Well, of course, it is tempting to go for something like, "That the wheel, agriculture, and the Macarena were all actually invented by yetis." Or to do the sophomoric pseudo-ironic logic twist of, "That every truth can eventually be proven." Or to get up my hackles, draw up to my full height and intone, "Sir, we scientists believe in nothing that cannot be proven by the whetstone of science, verily our faith is our lack of faith," and then go off in a lab coat and a huff.
The first two aren't worth the words, and the third just isn't so. No matter how many times we read Arrowsmith, scientists are subjective humans operating in an ostensibly objective business, so there 's probably lots of things we take on faith.
So mine would be a fairly simple, straightforward case of an unjustifiable belief, namely that there is no god(s) or such a thing as a soul (whatever the religiously inclined of the right persuasion mean by that word). I'm very impressed, moved, by one approach of people on the other side of the fence. These are the believers who argue that it would be a disaster, would be the very work of Beelzebub, for it to be proven that god exists. What good would religiosity be if it came with a transparently clear contract, instead of requiring the leap of faith into an unknowable void?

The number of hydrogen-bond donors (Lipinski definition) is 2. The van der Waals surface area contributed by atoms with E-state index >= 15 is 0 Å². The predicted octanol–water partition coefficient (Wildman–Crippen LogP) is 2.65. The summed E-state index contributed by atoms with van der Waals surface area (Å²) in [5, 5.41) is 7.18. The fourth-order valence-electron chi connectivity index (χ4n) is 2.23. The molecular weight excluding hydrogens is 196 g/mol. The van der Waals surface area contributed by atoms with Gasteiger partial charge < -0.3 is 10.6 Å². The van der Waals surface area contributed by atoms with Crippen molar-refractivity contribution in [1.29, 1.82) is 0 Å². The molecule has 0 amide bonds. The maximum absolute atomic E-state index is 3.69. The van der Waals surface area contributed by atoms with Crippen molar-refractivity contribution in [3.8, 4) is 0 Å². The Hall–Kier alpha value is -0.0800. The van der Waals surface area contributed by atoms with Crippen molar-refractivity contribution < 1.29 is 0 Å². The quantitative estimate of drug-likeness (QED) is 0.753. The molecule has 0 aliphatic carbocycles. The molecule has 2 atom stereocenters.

So I'm taken with religious folks who argue that you not only can, but should believe without requiring proof. Mine is to not believe without requiring proof. Mind you, it would be perfectly fine with me if there were a proof that there is no god. Some might view this as a potential public health problem, given the number of people who would then run damagingly amok. But it's obvious that there's no shortage of folks running amok thanks to their belief. So that wouldn 't be a problem and, all things considered, such a proof would be a relief—many physicists, especially astrophysicists, seem weirdly willing to go on about their communing with god about the Big Bang, but in my world of biologists, the god concept gets mighty infuriating when you spend your time thinking about, say, untreatably aggressive childhood leukemia.
Finally, just to undo any semblance of logic here, I might even continue to believe there is no god, even if it was proven that there is one. A religious friend of mine once said to me that the concept of god is very useful, so that you can berate god during the bad times. But it is clear to me that I don't need to believe that there is a god in order to berate him.